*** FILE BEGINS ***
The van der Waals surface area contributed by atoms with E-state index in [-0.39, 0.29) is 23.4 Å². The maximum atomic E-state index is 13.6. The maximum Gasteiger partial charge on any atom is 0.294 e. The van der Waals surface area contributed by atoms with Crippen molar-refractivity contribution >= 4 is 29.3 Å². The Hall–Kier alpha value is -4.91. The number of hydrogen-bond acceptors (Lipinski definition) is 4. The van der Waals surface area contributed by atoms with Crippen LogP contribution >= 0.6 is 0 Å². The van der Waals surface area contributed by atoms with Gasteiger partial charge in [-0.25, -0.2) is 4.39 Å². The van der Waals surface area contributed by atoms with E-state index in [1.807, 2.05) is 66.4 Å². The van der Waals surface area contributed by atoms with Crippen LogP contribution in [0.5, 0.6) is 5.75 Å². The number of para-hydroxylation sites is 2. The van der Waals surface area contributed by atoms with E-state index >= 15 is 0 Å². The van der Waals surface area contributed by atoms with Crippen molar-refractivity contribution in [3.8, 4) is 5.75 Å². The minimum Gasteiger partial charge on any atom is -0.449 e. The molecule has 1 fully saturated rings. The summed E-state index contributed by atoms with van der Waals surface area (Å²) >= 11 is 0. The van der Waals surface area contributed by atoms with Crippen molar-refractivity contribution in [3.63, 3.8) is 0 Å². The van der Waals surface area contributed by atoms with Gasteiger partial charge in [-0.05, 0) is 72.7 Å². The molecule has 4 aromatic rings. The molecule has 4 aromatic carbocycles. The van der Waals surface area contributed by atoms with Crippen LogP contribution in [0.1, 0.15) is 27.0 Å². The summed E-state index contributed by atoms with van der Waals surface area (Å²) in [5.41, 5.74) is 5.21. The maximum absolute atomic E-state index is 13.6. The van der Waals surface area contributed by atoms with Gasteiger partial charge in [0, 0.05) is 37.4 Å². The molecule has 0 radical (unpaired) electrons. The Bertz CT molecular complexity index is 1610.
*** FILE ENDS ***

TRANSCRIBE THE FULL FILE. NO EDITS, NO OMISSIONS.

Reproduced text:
The van der Waals surface area contributed by atoms with E-state index in [-0.39, 0.29) is 23.4 Å². The maximum atomic E-state index is 13.6. The maximum Gasteiger partial charge on any atom is 0.294 e. The van der Waals surface area contributed by atoms with Crippen molar-refractivity contribution >= 4 is 29.3 Å². The Hall–Kier alpha value is -4.91. The number of hydrogen-bond acceptors (Lipinski definition) is 4. The van der Waals surface area contributed by atoms with Crippen LogP contribution >= 0.6 is 0 Å². The van der Waals surface area contributed by atoms with Gasteiger partial charge in [-0.25, -0.2) is 4.39 Å². The van der Waals surface area contributed by atoms with E-state index in [1.807, 2.05) is 66.4 Å². The van der Waals surface area contributed by atoms with Crippen LogP contribution in [0.5, 0.6) is 5.75 Å². The number of para-hydroxylation sites is 2. The van der Waals surface area contributed by atoms with E-state index >= 15 is 0 Å². The van der Waals surface area contributed by atoms with Crippen molar-refractivity contribution in [3.8, 4) is 5.75 Å². The minimum Gasteiger partial charge on any atom is -0.449 e. The molecule has 1 fully saturated rings. The summed E-state index contributed by atoms with van der Waals surface area (Å²) >= 11 is 0. The van der Waals surface area contributed by atoms with Crippen molar-refractivity contribution in [3.63, 3.8) is 0 Å². The van der Waals surface area contributed by atoms with Gasteiger partial charge in [-0.05, 0) is 72.7 Å². The molecule has 4 aromatic rings. The molecule has 4 aromatic carbocycles. The van der Waals surface area contributed by atoms with Crippen LogP contribution in [0.1, 0.15) is 27.0 Å². The summed E-state index contributed by atoms with van der Waals surface area (Å²) in [5.41, 5.74) is 5.21. The maximum absolute atomic E-state index is 13.6. The van der Waals surface area contributed by atoms with Gasteiger partial charge in [0, 0.05) is 37.4 Å². The molecule has 0 radical (unpaired) electrons. The Bertz CT molecular complexity index is 1610.